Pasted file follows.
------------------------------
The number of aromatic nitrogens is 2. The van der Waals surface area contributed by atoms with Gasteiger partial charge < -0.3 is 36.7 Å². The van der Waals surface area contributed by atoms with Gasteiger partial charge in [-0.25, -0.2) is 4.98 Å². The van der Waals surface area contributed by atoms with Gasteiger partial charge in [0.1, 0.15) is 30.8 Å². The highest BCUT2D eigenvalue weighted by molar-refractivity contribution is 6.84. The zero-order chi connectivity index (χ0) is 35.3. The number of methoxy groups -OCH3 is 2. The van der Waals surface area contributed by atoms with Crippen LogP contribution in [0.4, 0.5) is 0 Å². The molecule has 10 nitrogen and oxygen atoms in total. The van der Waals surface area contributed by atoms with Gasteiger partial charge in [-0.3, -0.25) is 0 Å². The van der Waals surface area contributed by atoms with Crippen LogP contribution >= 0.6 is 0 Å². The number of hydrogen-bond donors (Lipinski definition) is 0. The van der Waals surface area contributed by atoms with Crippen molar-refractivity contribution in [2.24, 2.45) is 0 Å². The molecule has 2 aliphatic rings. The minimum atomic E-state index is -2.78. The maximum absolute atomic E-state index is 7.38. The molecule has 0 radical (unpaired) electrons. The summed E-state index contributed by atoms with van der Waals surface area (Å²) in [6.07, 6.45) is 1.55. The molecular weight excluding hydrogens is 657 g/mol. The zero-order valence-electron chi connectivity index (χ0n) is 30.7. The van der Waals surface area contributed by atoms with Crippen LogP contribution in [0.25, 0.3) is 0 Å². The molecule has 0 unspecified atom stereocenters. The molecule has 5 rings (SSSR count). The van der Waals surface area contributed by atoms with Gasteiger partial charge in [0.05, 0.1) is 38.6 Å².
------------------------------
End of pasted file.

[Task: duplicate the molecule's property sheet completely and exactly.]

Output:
The number of aromatic nitrogens is 2. The van der Waals surface area contributed by atoms with Gasteiger partial charge < -0.3 is 36.7 Å². The van der Waals surface area contributed by atoms with Gasteiger partial charge in [-0.25, -0.2) is 4.98 Å². The van der Waals surface area contributed by atoms with Gasteiger partial charge in [0.1, 0.15) is 30.8 Å². The highest BCUT2D eigenvalue weighted by molar-refractivity contribution is 6.84. The zero-order chi connectivity index (χ0) is 35.3. The number of methoxy groups -OCH3 is 2. The van der Waals surface area contributed by atoms with Crippen LogP contribution in [0.4, 0.5) is 0 Å². The molecule has 10 nitrogen and oxygen atoms in total. The van der Waals surface area contributed by atoms with Gasteiger partial charge in [-0.3, -0.25) is 0 Å². The van der Waals surface area contributed by atoms with Crippen LogP contribution >= 0.6 is 0 Å². The number of hydrogen-bond donors (Lipinski definition) is 0. The van der Waals surface area contributed by atoms with Crippen molar-refractivity contribution in [2.24, 2.45) is 0 Å². The molecule has 2 aliphatic rings. The minimum atomic E-state index is -2.78. The maximum absolute atomic E-state index is 7.38. The molecule has 0 radical (unpaired) electrons. The summed E-state index contributed by atoms with van der Waals surface area (Å²) in [6.07, 6.45) is 1.55. The molecular weight excluding hydrogens is 657 g/mol. The zero-order valence-electron chi connectivity index (χ0n) is 30.7. The van der Waals surface area contributed by atoms with Crippen LogP contribution in [0.25, 0.3) is 0 Å². The molecule has 0 unspecified atom stereocenters. The molecule has 5 rings (SSSR count). The van der Waals surface area contributed by atoms with Gasteiger partial charge in [0.05, 0.1) is 38.6 Å².